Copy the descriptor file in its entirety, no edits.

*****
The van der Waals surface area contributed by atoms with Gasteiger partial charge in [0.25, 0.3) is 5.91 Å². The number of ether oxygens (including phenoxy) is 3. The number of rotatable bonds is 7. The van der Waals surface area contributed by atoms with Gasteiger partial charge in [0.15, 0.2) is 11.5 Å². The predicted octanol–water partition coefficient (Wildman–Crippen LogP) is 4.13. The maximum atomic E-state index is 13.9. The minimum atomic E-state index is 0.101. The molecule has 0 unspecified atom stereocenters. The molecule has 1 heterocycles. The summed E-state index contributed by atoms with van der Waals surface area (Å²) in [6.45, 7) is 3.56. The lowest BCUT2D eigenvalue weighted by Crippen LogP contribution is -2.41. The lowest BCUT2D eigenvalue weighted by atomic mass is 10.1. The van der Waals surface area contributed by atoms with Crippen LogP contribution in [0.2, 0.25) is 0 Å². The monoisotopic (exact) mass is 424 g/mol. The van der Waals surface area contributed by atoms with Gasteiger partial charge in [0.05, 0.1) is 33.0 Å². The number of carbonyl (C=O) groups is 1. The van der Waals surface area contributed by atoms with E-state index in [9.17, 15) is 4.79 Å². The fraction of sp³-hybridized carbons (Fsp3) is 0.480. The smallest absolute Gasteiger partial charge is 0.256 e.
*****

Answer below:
The van der Waals surface area contributed by atoms with Gasteiger partial charge in [0.25, 0.3) is 5.91 Å². The number of ether oxygens (including phenoxy) is 3. The number of rotatable bonds is 7. The van der Waals surface area contributed by atoms with Gasteiger partial charge in [0.15, 0.2) is 11.5 Å². The predicted octanol–water partition coefficient (Wildman–Crippen LogP) is 4.13. The maximum atomic E-state index is 13.9. The minimum atomic E-state index is 0.101. The molecule has 0 unspecified atom stereocenters. The molecule has 1 heterocycles. The summed E-state index contributed by atoms with van der Waals surface area (Å²) in [6.45, 7) is 3.56. The lowest BCUT2D eigenvalue weighted by Crippen LogP contribution is -2.41. The lowest BCUT2D eigenvalue weighted by atomic mass is 10.1. The van der Waals surface area contributed by atoms with Crippen LogP contribution in [0.2, 0.25) is 0 Å². The monoisotopic (exact) mass is 424 g/mol. The van der Waals surface area contributed by atoms with Gasteiger partial charge in [0.05, 0.1) is 33.0 Å². The number of carbonyl (C=O) groups is 1. The van der Waals surface area contributed by atoms with E-state index in [9.17, 15) is 4.79 Å². The fraction of sp³-hybridized carbons (Fsp3) is 0.480. The smallest absolute Gasteiger partial charge is 0.256 e.